I have amazing women in my life – a wonderful mother, grandmother and aunts. I have written about them before, so this Mother’s Day I am sharing a story I have told them, and I know they won’t mind it as a tribute to all mothers.
My rural Family Medicine rotation earlier this year was not just rural – it was classified as DEEP rural. The majority of the people living in the area had no water or electricity. Many of them had pulmonary disease, despite never having smoked – the so-called hut-lung disease. The nearest referral hospital was more than two hours away and was reached by traveling roads with near-dongas as potholes.
Most of our patients were unemployed, or otherwise self-employed as subsistence farmers who struggled to subsist. Almost none of them had cars, and so when we did refer them to the “nearby” hospital they were sent with patient transport vehicles that were chronically overfilled. Patients who had to go to even larger hospitals with more specialised abilities had to find their own way – although the doctors often helped them out with bus fair using their personal income.
One day in the Outpatients Clinic, a mother and her young son presented for a follow-up visit. He looked to be about twelve years old, but upon opening his patient-booklet we saw that he was in fact seventeen years old.
This young boy had grown up failing to thrive. Mom and many healthcare providers had been worried, not the least by his regular bouts of lower respiratory tract infections.
But only two years ago had a young doctor fresh out of medical school noticed that his cardiovascular examination was problematic. He had a displaced cardiac apex and most ominously, a third heart sound.
He had dilated cardiomyopathy and was now in heart failure. He was rapidly sent for assessment by a cardiologist 400km away. Because we were in OPD, I have no idea if they ever figured out what the cause of his cardiomyopathy was. Because the nature of rural healthcare in the region is that patients travel a lot and are often patients at several clinics, nobody knows when it really started. What we do know is that he was worked up and it was found that his heart failure was terminal. He could be treated symptomatically – with ACE-inhibitors, Beta Blockers and Loop Diuretics, for example – but the only way to save his life would be a heart transplant.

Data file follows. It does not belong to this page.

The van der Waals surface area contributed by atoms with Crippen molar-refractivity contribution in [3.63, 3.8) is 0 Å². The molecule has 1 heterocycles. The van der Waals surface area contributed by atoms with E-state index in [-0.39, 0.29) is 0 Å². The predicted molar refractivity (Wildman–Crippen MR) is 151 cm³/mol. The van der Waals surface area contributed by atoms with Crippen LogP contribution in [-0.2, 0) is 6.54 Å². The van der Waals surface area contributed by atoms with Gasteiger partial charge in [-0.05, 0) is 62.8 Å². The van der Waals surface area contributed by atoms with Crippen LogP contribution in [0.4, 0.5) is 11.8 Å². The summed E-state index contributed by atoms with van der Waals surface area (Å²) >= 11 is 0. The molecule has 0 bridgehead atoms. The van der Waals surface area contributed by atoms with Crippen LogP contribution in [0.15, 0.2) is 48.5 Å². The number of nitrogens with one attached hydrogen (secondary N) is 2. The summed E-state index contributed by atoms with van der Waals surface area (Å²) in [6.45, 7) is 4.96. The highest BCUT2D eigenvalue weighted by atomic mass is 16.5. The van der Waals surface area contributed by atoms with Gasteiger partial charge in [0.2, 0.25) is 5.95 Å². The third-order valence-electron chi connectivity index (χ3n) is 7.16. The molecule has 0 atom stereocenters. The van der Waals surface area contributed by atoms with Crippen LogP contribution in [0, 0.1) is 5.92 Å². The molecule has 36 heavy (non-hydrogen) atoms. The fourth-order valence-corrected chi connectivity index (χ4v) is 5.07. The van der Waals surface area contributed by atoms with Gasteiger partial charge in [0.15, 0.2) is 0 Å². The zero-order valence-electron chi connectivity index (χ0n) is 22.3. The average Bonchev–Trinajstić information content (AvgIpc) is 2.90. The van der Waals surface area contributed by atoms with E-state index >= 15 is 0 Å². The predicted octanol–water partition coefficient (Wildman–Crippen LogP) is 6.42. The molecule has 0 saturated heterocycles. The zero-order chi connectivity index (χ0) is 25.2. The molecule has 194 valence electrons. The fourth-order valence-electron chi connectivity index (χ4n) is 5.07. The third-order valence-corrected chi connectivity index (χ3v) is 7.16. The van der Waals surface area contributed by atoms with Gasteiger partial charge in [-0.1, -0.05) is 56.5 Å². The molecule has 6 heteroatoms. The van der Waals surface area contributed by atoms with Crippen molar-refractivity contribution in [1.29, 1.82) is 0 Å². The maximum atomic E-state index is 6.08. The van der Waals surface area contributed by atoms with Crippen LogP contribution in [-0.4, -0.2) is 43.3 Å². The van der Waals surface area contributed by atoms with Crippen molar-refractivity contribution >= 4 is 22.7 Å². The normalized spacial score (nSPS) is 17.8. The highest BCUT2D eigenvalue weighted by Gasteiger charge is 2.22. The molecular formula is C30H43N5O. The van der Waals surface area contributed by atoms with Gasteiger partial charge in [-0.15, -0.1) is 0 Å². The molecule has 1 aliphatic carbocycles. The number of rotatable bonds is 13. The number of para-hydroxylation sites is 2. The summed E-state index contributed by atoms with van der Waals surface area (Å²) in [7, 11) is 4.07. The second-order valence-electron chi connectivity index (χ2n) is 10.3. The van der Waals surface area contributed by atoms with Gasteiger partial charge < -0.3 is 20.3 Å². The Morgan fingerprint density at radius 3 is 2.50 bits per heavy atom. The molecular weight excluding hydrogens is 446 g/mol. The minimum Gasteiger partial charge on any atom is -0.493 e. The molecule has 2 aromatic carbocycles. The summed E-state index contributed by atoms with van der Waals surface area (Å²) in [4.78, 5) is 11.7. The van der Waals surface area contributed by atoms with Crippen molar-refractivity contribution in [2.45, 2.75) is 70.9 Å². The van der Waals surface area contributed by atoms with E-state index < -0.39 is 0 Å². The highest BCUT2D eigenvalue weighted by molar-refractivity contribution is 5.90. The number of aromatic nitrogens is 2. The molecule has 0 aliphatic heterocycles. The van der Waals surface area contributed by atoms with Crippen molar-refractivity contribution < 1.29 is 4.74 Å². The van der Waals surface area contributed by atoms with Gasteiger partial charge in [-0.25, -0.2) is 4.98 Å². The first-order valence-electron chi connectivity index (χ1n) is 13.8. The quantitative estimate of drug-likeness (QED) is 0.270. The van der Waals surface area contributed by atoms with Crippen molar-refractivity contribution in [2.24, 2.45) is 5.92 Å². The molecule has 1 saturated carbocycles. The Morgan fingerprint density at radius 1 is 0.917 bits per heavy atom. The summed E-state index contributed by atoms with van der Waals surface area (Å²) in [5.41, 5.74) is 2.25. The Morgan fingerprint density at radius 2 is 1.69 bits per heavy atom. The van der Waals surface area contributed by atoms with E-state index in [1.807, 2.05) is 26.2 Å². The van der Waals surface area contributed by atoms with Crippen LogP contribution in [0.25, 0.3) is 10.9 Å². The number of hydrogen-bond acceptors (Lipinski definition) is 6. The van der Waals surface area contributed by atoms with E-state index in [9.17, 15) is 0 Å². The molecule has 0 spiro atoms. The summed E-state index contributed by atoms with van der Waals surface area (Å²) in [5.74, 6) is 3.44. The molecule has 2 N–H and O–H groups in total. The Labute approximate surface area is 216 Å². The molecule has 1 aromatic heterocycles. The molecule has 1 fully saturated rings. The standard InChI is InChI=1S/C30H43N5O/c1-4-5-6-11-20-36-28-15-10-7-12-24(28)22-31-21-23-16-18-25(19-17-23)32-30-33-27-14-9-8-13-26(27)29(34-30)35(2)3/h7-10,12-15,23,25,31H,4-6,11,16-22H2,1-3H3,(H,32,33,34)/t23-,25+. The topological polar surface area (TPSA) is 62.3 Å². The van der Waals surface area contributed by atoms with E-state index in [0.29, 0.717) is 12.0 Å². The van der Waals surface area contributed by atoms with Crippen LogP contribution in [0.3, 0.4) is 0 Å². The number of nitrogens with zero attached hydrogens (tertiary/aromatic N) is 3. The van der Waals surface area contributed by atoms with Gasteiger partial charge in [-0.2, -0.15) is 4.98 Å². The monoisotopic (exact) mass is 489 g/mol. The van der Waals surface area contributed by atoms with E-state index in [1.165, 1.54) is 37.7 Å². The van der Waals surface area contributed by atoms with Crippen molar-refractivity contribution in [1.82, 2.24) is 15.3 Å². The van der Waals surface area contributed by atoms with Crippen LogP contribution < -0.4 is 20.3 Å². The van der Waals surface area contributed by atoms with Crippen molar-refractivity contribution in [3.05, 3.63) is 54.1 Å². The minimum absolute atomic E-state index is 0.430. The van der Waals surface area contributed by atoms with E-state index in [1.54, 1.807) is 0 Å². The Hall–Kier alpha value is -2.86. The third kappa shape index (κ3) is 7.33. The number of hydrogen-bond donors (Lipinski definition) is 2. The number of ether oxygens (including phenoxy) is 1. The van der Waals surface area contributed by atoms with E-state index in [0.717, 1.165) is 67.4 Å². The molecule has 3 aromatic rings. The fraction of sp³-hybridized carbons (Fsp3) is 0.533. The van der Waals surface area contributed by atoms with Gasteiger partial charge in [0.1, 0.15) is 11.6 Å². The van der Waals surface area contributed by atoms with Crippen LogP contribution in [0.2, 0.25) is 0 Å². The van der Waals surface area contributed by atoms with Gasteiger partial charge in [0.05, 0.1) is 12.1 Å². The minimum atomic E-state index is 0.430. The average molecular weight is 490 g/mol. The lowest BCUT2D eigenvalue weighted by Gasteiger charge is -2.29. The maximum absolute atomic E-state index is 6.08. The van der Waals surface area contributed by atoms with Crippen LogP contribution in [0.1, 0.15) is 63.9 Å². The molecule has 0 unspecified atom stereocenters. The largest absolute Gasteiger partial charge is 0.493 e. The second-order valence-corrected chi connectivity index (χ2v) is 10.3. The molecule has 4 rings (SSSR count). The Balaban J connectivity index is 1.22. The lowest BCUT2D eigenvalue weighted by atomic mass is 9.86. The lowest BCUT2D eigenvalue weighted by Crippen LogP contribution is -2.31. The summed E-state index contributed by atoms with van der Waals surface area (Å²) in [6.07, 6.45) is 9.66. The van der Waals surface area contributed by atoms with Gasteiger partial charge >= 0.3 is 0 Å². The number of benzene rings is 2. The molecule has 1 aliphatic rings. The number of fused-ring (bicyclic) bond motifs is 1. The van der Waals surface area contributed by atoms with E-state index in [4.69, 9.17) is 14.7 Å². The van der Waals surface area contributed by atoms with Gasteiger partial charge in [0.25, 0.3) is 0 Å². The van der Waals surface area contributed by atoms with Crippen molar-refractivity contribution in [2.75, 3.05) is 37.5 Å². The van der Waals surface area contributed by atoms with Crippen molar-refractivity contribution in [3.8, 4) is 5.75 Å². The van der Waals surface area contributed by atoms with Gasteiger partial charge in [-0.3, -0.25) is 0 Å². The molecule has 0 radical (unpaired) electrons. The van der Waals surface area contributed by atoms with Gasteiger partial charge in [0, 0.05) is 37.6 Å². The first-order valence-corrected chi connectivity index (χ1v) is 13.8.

…For which he did not qualify.
Because in a country like ours where organ donors are few and transplant surgeons are fewer, every transplant has strict criteria. One of the problems was that he did not live near a big transplant centre, which is required of patients near the top of the list – and his family was not in the financial position to change that. But there were other criteria, presumably, which he did not meet either
He was quite ill when we saw him. We discovered that the young boy and his mother had not really been counseled on his prognosis, and so we tried to do so, the massive language and cultural barriers in spite.
When it dawned upon his mother that he would die without a heart, and that he would not get a heart, she sat up straighter. Patients in the public system are so used to not getting things simply because they are not private patients. And so she asked,
“How much will it cost me if I pay for a private doctor?”
And that broke my heart. Because we had to explain to her that at least in this regard, the rich and the poor were on the same list. That selling all her land and all her cattle, working day and night, would not get her child a heart.
This woman, who struggled so much financially, was willing to make the worst financial decisions just to get enough money to buy her son a heart. I could see she would have given him her own heart, if she could.
They did not leave with smiles on their faces. But the mother left with her arm around her child, protective as the lioness, a rarely seen moment of tenderness between a mother and her teenage son, who would most probably not see his eighteenth birthday.
So here is to mothers. The ones who sit up with their sick children through the night. The ones who diligently feed the unhappy babies their medicines. The ones who would go hungry if only their children’s tummies were full. The ones who can tell when something is wrong – and are usually right.
May we save the world not only for the children, but also for the mothers.